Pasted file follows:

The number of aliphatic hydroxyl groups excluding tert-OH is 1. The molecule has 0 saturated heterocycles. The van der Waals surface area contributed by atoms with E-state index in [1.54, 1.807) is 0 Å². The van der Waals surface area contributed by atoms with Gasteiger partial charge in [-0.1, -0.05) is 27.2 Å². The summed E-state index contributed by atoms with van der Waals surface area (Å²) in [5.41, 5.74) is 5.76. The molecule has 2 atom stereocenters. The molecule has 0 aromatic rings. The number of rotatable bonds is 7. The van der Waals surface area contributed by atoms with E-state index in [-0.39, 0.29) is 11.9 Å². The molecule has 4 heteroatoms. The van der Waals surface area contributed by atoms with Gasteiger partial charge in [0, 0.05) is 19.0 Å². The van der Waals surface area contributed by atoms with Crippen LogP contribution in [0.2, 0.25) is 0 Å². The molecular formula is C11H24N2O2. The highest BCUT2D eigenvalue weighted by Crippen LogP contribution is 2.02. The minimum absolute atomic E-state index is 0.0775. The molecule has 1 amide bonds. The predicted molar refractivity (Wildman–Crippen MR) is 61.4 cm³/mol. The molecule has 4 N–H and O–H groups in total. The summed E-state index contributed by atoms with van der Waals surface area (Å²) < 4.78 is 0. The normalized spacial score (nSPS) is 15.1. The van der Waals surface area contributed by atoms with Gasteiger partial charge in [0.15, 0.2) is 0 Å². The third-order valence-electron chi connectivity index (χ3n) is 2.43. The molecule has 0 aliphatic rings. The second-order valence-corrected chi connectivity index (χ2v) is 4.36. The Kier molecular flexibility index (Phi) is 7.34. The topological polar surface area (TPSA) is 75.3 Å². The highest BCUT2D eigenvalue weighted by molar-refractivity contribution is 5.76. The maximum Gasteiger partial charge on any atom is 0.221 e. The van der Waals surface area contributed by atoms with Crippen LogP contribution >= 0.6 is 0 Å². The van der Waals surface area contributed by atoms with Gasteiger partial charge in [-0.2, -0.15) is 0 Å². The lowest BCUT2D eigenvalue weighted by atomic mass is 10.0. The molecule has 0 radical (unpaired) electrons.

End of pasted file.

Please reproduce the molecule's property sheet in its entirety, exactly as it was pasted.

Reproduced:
The number of aliphatic hydroxyl groups excluding tert-OH is 1. The molecule has 0 saturated heterocycles. The van der Waals surface area contributed by atoms with E-state index in [1.54, 1.807) is 0 Å². The van der Waals surface area contributed by atoms with Gasteiger partial charge in [-0.1, -0.05) is 27.2 Å². The summed E-state index contributed by atoms with van der Waals surface area (Å²) in [5.41, 5.74) is 5.76. The molecule has 2 atom stereocenters. The molecule has 0 aromatic rings. The number of rotatable bonds is 7. The van der Waals surface area contributed by atoms with E-state index in [-0.39, 0.29) is 11.9 Å². The molecule has 4 heteroatoms. The van der Waals surface area contributed by atoms with Gasteiger partial charge in [0, 0.05) is 19.0 Å². The van der Waals surface area contributed by atoms with Crippen LogP contribution in [0.2, 0.25) is 0 Å². The molecular formula is C11H24N2O2. The highest BCUT2D eigenvalue weighted by Crippen LogP contribution is 2.02. The minimum absolute atomic E-state index is 0.0775. The molecule has 1 amide bonds. The predicted molar refractivity (Wildman–Crippen MR) is 61.4 cm³/mol. The molecule has 4 N–H and O–H groups in total. The summed E-state index contributed by atoms with van der Waals surface area (Å²) < 4.78 is 0. The normalized spacial score (nSPS) is 15.1. The van der Waals surface area contributed by atoms with Gasteiger partial charge in [0.15, 0.2) is 0 Å². The third-order valence-electron chi connectivity index (χ3n) is 2.43. The molecule has 0 aliphatic rings. The second-order valence-corrected chi connectivity index (χ2v) is 4.36. The Kier molecular flexibility index (Phi) is 7.34. The topological polar surface area (TPSA) is 75.3 Å². The highest BCUT2D eigenvalue weighted by molar-refractivity contribution is 5.76. The maximum Gasteiger partial charge on any atom is 0.221 e. The van der Waals surface area contributed by atoms with Crippen LogP contribution >= 0.6 is 0 Å². The van der Waals surface area contributed by atoms with Gasteiger partial charge in [-0.2, -0.15) is 0 Å². The lowest BCUT2D eigenvalue weighted by atomic mass is 10.0. The molecule has 0 radical (unpaired) electrons.